After some months in the canteen, you raised money and ventured into hawking small white beans that was common then, just to sustain us. From there, you moved to hawking Maggi (when you discovered that you could make more money with it), to feed us. You hawked from morning till night, so as to have money to buy akara and garri which was our best food then.

You later moved to Oja-Oba to sell Okra and pepper and I had to join you at the age of 7 to start hawking and it was in the market under you that I learnt most of the things I know about business today. I can remember how the rains always beat us in the market and how we always cried together anytime our sales proceeds got stolen.

You sacrificed everything for me and today, I am a better person, at least I am now a graduate and not an okra seller as many of my mates who are still in Oja-Oba. I am shedding tears already, so I have to stop here.

Thank so much for beating me anytime you discovered I didn’t go to school. The only homework assignment you could only do for me while I was in primary school was my Yoruba course. I am grateful to you for being my teacher.

Aunty “Meeke” was what I shortened your name Morenike into, and I was always calling your name incessantly all day long. I cannot thank you enough. You became illiterate so that I could be educated, you became poor so that I could be rich. You sacrificed everything for me. I owe you so much, even God knows that.

Join me and celebrate his great heroine of my success – Mrs. Morenike Babalola and call her on this number 08140186935 on my behalf to thank her for me. I am not telling this story for comments or for likes. I don’t need sympathy, I have overcome everything already, even though some of the pains have refused to go away but I know there are a lot people out there that are going through turbulent moments like I had gone through and perhaps, my story can ignite their hope.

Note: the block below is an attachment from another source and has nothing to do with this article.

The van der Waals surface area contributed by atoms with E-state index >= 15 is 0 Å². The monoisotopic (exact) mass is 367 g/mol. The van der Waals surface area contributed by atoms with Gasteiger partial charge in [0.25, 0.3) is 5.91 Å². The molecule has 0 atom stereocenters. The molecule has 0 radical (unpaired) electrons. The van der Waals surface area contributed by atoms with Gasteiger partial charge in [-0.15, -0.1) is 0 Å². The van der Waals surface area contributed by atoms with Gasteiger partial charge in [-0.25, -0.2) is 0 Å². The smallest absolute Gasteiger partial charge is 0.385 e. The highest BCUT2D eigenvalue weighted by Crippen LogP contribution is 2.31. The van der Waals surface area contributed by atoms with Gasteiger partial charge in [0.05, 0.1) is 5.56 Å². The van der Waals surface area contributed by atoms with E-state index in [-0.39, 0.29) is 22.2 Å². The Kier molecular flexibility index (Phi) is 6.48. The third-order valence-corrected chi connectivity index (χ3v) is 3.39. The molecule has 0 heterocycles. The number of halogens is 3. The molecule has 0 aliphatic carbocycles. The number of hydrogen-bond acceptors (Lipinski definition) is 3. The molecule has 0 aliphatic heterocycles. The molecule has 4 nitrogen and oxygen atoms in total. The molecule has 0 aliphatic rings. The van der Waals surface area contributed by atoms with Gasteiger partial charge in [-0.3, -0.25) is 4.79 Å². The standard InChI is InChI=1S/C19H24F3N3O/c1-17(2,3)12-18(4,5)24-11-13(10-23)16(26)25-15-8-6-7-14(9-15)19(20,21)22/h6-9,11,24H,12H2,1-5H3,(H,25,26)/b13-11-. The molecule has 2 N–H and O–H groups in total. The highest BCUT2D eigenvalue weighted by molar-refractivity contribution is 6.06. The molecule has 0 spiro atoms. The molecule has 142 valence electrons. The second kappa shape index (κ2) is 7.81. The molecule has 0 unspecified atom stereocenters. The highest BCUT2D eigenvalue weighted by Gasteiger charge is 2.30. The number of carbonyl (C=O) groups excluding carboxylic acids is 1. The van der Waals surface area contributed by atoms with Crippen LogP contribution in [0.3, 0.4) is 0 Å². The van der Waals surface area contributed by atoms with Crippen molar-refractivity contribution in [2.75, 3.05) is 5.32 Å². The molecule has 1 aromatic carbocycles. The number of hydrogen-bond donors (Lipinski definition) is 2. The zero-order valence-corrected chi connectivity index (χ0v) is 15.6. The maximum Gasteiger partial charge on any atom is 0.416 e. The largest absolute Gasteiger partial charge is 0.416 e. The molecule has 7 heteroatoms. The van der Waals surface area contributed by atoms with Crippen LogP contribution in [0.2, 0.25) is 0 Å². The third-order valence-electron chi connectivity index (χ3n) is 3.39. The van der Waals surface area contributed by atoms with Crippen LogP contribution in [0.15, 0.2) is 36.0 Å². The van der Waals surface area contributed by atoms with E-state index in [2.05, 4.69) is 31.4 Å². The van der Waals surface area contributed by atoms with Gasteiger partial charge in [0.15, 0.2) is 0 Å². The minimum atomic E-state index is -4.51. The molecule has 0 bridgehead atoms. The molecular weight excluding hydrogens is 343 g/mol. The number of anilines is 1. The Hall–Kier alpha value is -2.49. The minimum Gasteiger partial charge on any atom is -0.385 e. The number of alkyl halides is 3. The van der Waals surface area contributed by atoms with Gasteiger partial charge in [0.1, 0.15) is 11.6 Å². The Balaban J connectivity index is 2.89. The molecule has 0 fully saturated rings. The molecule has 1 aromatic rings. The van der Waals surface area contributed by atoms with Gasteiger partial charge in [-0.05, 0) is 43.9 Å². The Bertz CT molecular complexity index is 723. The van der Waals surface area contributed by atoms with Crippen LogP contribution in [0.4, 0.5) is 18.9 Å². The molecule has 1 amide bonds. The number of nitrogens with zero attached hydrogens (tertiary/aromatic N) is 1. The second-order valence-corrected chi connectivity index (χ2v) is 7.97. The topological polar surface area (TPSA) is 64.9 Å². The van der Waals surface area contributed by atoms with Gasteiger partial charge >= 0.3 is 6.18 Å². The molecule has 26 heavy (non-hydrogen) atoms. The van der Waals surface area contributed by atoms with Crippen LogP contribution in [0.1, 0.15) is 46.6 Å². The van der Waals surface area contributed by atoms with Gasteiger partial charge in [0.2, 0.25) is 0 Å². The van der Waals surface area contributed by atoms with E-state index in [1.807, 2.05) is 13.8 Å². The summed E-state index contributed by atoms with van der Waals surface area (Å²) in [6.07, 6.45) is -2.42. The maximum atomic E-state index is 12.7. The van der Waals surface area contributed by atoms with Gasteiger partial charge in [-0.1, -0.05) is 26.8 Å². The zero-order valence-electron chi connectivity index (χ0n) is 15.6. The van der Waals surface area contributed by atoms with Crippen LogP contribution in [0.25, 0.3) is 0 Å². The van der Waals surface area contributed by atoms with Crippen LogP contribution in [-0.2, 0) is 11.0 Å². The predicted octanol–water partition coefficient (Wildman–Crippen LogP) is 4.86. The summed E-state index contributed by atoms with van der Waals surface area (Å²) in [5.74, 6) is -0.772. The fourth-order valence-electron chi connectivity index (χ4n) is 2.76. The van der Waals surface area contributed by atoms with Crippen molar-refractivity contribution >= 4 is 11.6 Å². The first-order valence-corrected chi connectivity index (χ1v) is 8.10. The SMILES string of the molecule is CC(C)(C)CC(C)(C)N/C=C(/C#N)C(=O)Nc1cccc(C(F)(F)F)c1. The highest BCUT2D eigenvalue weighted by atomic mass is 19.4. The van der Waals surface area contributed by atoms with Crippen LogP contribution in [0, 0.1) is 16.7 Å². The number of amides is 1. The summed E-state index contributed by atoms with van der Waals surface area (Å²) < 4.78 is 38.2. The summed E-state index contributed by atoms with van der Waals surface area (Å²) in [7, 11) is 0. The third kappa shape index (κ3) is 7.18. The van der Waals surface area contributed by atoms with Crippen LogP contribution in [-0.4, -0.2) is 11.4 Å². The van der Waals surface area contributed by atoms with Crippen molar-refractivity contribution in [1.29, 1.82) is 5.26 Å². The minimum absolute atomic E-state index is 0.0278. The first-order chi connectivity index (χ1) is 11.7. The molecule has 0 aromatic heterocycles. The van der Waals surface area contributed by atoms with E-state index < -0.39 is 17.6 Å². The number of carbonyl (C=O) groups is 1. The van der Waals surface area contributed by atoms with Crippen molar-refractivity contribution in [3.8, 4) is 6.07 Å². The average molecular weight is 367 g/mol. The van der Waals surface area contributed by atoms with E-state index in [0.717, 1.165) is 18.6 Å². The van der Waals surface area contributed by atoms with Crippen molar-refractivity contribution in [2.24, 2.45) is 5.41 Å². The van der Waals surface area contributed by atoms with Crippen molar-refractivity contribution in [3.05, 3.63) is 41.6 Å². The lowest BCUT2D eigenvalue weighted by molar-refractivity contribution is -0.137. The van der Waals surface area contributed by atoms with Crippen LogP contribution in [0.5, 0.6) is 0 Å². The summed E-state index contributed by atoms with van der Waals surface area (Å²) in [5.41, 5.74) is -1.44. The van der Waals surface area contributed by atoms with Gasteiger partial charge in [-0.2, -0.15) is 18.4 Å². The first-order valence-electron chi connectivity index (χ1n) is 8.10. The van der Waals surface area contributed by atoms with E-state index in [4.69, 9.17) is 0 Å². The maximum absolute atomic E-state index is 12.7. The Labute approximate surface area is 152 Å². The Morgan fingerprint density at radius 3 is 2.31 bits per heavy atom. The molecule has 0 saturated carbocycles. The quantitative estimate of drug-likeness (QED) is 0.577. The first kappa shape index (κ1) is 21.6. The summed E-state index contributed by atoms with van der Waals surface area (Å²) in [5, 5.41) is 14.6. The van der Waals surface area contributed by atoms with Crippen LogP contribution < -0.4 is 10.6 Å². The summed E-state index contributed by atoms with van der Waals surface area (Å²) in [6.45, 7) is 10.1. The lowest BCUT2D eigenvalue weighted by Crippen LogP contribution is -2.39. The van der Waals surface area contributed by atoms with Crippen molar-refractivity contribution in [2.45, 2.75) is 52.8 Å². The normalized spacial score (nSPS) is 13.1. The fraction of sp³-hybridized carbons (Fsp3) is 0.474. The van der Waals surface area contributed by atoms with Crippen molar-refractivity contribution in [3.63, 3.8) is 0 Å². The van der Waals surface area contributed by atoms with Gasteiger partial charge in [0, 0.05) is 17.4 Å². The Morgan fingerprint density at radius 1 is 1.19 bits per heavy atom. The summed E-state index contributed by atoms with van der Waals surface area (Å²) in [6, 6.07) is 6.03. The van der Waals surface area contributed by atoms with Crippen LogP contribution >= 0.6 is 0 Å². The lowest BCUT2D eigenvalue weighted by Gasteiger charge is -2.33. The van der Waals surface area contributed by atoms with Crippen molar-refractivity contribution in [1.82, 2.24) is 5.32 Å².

God doesn’t punish us with the situations of our lives, he only prepares us for the future with them. If I can I do it, yes, you can too, every child deserves quality education. I am who I am today because I had access to quality education.

With the Sera Schools Initiative as a platform, I will do all I can to make sure every child in Nigeria has access to quality education. Watch out for the whole story in my Autobiography coming out soon. I am now a graduate from the prestigious Obafemi Awolowo University, and not just as a student but as NUASA President and ACCA Student Ambassador. Share this story to give hope to someone else. It is my story…I am still far from the end.

 

————————————————-

Postcards From Africa is a WWN Feature focused on creating a new, positive and empowering narrative of Africa by Africans. This is a movement about igniting an empowered citizenry to make a difference by bridging the integrity gap.

It is about changing the status quo, from waiting passively for our ‘leaders’, and instead, embracing a new paradigm that ‘WE’ are the leaders we seek. We are committed to empowering and celebrating a new generation of Transformational, Ethical and Creative African leaders, who are actively engaged in nation-buiding, one idea, one person, one project and one community at a time!

Do you know anyone, idea or cause that should be featured? We’d love to hear from you: info@wholewomannetwork.com

Advertisements

2 thoughts on “#21. Postcards From Africa | Celebrating Vincent Adeoba and his laudable Sera Schools Initiative

Leave a comment

Fill in your details below or click an icon to log in:

WordPress.com Logo

You are commenting using your WordPress.com account. Log Out / Change )

Twitter picture

You are commenting using your Twitter account. Log Out / Change )

Facebook photo

You are commenting using your Facebook account. Log Out / Change )

Google+ photo

You are commenting using your Google+ account. Log Out / Change )

Connecting to %s